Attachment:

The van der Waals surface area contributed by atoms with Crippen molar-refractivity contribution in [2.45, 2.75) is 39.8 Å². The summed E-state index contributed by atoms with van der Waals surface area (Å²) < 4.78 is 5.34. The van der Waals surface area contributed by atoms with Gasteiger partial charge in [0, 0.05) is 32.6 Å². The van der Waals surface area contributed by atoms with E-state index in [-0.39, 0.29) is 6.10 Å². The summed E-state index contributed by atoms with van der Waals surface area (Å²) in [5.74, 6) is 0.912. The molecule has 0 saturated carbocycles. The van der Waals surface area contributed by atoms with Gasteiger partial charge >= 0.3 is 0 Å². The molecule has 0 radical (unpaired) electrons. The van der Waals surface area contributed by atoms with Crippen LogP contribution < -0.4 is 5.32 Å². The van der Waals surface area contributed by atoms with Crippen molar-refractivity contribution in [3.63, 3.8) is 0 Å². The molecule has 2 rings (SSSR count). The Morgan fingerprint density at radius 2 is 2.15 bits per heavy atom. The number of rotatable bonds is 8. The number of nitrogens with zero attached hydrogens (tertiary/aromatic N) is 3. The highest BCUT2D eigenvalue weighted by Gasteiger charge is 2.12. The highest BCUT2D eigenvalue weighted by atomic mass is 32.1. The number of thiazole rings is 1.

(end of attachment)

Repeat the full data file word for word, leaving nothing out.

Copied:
The van der Waals surface area contributed by atoms with Crippen molar-refractivity contribution in [2.45, 2.75) is 39.8 Å². The summed E-state index contributed by atoms with van der Waals surface area (Å²) < 4.78 is 5.34. The van der Waals surface area contributed by atoms with Gasteiger partial charge in [0, 0.05) is 32.6 Å². The van der Waals surface area contributed by atoms with E-state index in [-0.39, 0.29) is 6.10 Å². The summed E-state index contributed by atoms with van der Waals surface area (Å²) in [5.74, 6) is 0.912. The molecule has 0 saturated carbocycles. The van der Waals surface area contributed by atoms with Gasteiger partial charge >= 0.3 is 0 Å². The molecule has 0 radical (unpaired) electrons. The van der Waals surface area contributed by atoms with Crippen LogP contribution < -0.4 is 5.32 Å². The van der Waals surface area contributed by atoms with Crippen molar-refractivity contribution in [3.63, 3.8) is 0 Å². The molecule has 2 rings (SSSR count). The Morgan fingerprint density at radius 2 is 2.15 bits per heavy atom. The number of rotatable bonds is 8. The number of nitrogens with zero attached hydrogens (tertiary/aromatic N) is 3. The highest BCUT2D eigenvalue weighted by Gasteiger charge is 2.12. The highest BCUT2D eigenvalue weighted by atomic mass is 32.1. The number of thiazole rings is 1.